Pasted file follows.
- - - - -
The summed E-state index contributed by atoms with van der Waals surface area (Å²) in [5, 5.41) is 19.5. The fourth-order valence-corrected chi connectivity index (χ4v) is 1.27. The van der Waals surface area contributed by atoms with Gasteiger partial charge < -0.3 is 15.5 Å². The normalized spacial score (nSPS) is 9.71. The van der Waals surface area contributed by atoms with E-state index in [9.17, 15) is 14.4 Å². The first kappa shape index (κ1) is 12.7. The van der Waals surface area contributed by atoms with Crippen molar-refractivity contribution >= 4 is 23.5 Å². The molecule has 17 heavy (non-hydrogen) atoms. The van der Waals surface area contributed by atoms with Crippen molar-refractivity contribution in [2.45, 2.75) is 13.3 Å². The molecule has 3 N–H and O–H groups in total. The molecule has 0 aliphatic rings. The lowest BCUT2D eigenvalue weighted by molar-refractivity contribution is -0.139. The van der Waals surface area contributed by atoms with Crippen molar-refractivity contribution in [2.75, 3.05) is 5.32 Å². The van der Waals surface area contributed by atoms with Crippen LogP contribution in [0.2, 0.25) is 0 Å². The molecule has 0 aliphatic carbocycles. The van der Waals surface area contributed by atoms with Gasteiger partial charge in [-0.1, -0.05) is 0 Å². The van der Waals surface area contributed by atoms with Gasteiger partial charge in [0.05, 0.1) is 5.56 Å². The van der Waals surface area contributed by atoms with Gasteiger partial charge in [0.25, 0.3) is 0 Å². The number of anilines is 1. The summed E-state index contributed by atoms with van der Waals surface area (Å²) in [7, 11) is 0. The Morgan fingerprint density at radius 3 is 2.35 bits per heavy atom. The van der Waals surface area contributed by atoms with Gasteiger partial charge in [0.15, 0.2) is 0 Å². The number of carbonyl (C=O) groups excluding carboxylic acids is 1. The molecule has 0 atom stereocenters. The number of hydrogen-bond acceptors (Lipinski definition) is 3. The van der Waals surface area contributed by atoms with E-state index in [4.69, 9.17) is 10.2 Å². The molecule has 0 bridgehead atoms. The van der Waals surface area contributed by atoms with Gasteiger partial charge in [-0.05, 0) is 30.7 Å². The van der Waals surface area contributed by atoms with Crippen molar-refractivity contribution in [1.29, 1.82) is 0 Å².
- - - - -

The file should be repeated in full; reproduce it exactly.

The summed E-state index contributed by atoms with van der Waals surface area (Å²) in [5, 5.41) is 19.5. The fourth-order valence-corrected chi connectivity index (χ4v) is 1.27. The van der Waals surface area contributed by atoms with Gasteiger partial charge < -0.3 is 15.5 Å². The normalized spacial score (nSPS) is 9.71. The van der Waals surface area contributed by atoms with E-state index in [9.17, 15) is 14.4 Å². The first kappa shape index (κ1) is 12.7. The van der Waals surface area contributed by atoms with Crippen molar-refractivity contribution >= 4 is 23.5 Å². The molecule has 17 heavy (non-hydrogen) atoms. The van der Waals surface area contributed by atoms with Crippen molar-refractivity contribution in [2.45, 2.75) is 13.3 Å². The molecule has 3 N–H and O–H groups in total. The molecule has 0 aliphatic rings. The lowest BCUT2D eigenvalue weighted by molar-refractivity contribution is -0.139. The van der Waals surface area contributed by atoms with Crippen molar-refractivity contribution in [2.75, 3.05) is 5.32 Å². The van der Waals surface area contributed by atoms with Crippen LogP contribution in [0.2, 0.25) is 0 Å². The molecule has 0 aliphatic carbocycles. The van der Waals surface area contributed by atoms with Gasteiger partial charge in [-0.1, -0.05) is 0 Å². The van der Waals surface area contributed by atoms with Gasteiger partial charge in [0.05, 0.1) is 5.56 Å². The van der Waals surface area contributed by atoms with Gasteiger partial charge in [0.25, 0.3) is 0 Å². The number of anilines is 1. The summed E-state index contributed by atoms with van der Waals surface area (Å²) in [7, 11) is 0. The Morgan fingerprint density at radius 3 is 2.35 bits per heavy atom. The van der Waals surface area contributed by atoms with Gasteiger partial charge in [0.15, 0.2) is 0 Å². The number of carbonyl (C=O) groups excluding carboxylic acids is 1. The molecule has 0 atom stereocenters. The number of hydrogen-bond acceptors (Lipinski definition) is 3. The van der Waals surface area contributed by atoms with E-state index in [4.69, 9.17) is 10.2 Å². The molecule has 0 bridgehead atoms. The van der Waals surface area contributed by atoms with Gasteiger partial charge in [-0.05, 0) is 30.7 Å². The van der Waals surface area contributed by atoms with Crippen molar-refractivity contribution in [1.29, 1.82) is 0 Å².